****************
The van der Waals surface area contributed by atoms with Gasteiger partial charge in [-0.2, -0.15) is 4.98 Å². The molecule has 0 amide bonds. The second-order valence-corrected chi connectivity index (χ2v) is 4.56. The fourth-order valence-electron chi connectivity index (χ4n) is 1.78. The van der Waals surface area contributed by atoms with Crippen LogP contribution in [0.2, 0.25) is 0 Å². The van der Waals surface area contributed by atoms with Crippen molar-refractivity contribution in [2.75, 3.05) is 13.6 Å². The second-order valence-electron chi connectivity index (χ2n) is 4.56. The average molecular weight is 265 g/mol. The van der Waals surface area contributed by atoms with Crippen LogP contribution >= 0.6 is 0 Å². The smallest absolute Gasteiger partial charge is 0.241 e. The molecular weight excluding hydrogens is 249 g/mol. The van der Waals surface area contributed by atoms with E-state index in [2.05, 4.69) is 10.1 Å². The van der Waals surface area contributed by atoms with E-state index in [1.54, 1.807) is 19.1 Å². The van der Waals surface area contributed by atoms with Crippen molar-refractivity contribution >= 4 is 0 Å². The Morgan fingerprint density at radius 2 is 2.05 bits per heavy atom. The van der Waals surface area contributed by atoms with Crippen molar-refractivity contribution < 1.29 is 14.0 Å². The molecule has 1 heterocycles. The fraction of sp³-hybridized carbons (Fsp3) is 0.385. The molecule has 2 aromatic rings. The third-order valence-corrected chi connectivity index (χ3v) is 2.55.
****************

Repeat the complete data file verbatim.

The van der Waals surface area contributed by atoms with Gasteiger partial charge in [-0.2, -0.15) is 4.98 Å². The molecule has 0 amide bonds. The second-order valence-corrected chi connectivity index (χ2v) is 4.56. The fourth-order valence-electron chi connectivity index (χ4n) is 1.78. The van der Waals surface area contributed by atoms with Crippen LogP contribution in [0.2, 0.25) is 0 Å². The van der Waals surface area contributed by atoms with Crippen molar-refractivity contribution in [2.75, 3.05) is 13.6 Å². The second-order valence-electron chi connectivity index (χ2n) is 4.56. The average molecular weight is 265 g/mol. The van der Waals surface area contributed by atoms with Crippen LogP contribution >= 0.6 is 0 Å². The smallest absolute Gasteiger partial charge is 0.241 e. The molecular weight excluding hydrogens is 249 g/mol. The van der Waals surface area contributed by atoms with E-state index in [2.05, 4.69) is 10.1 Å². The van der Waals surface area contributed by atoms with E-state index in [1.54, 1.807) is 19.1 Å². The van der Waals surface area contributed by atoms with Crippen molar-refractivity contribution >= 4 is 0 Å². The Morgan fingerprint density at radius 2 is 2.05 bits per heavy atom. The van der Waals surface area contributed by atoms with Crippen molar-refractivity contribution < 1.29 is 14.0 Å². The molecule has 1 heterocycles. The fraction of sp³-hybridized carbons (Fsp3) is 0.385. The molecule has 2 aromatic rings. The third-order valence-corrected chi connectivity index (χ3v) is 2.55.